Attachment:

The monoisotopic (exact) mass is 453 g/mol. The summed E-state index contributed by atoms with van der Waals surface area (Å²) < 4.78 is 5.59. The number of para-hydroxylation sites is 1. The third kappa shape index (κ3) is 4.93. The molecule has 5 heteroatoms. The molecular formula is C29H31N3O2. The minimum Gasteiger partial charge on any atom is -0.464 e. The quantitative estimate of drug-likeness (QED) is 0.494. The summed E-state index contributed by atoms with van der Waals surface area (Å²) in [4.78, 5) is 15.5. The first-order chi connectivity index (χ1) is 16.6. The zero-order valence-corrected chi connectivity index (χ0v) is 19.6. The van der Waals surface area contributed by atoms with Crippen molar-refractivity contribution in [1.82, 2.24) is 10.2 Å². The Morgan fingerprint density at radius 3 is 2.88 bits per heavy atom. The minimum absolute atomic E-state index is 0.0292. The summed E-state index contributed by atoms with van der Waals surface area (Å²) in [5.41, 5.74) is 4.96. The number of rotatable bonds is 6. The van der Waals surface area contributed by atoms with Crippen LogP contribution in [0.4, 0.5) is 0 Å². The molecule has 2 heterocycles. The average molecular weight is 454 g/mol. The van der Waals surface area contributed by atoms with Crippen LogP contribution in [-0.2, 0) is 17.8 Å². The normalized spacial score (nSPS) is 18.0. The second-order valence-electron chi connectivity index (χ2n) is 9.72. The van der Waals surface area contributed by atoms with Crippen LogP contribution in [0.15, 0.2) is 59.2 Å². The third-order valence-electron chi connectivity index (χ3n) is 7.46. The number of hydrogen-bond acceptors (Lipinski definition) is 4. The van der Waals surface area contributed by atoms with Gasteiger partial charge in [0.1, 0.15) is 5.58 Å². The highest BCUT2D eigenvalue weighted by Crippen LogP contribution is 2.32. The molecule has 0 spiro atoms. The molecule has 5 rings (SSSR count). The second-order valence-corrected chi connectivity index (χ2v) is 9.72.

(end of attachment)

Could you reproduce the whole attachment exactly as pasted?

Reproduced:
The monoisotopic (exact) mass is 453 g/mol. The summed E-state index contributed by atoms with van der Waals surface area (Å²) < 4.78 is 5.59. The number of para-hydroxylation sites is 1. The third kappa shape index (κ3) is 4.93. The molecule has 5 heteroatoms. The molecular formula is C29H31N3O2. The minimum Gasteiger partial charge on any atom is -0.464 e. The quantitative estimate of drug-likeness (QED) is 0.494. The summed E-state index contributed by atoms with van der Waals surface area (Å²) in [4.78, 5) is 15.5. The first-order chi connectivity index (χ1) is 16.6. The zero-order valence-corrected chi connectivity index (χ0v) is 19.6. The van der Waals surface area contributed by atoms with Crippen molar-refractivity contribution in [1.82, 2.24) is 10.2 Å². The Morgan fingerprint density at radius 3 is 2.88 bits per heavy atom. The minimum absolute atomic E-state index is 0.0292. The summed E-state index contributed by atoms with van der Waals surface area (Å²) in [5.41, 5.74) is 4.96. The number of rotatable bonds is 6. The van der Waals surface area contributed by atoms with Crippen LogP contribution in [0.4, 0.5) is 0 Å². The molecule has 2 heterocycles. The average molecular weight is 454 g/mol. The van der Waals surface area contributed by atoms with Crippen LogP contribution in [-0.2, 0) is 17.8 Å². The normalized spacial score (nSPS) is 18.0. The second-order valence-electron chi connectivity index (χ2n) is 9.72. The van der Waals surface area contributed by atoms with Crippen LogP contribution in [0.15, 0.2) is 59.2 Å². The third-order valence-electron chi connectivity index (χ3n) is 7.46. The number of hydrogen-bond acceptors (Lipinski definition) is 4. The van der Waals surface area contributed by atoms with Gasteiger partial charge in [0.1, 0.15) is 5.58 Å². The highest BCUT2D eigenvalue weighted by Crippen LogP contribution is 2.32. The molecule has 0 spiro atoms. The molecule has 5 rings (SSSR count). The second-order valence-corrected chi connectivity index (χ2v) is 9.72.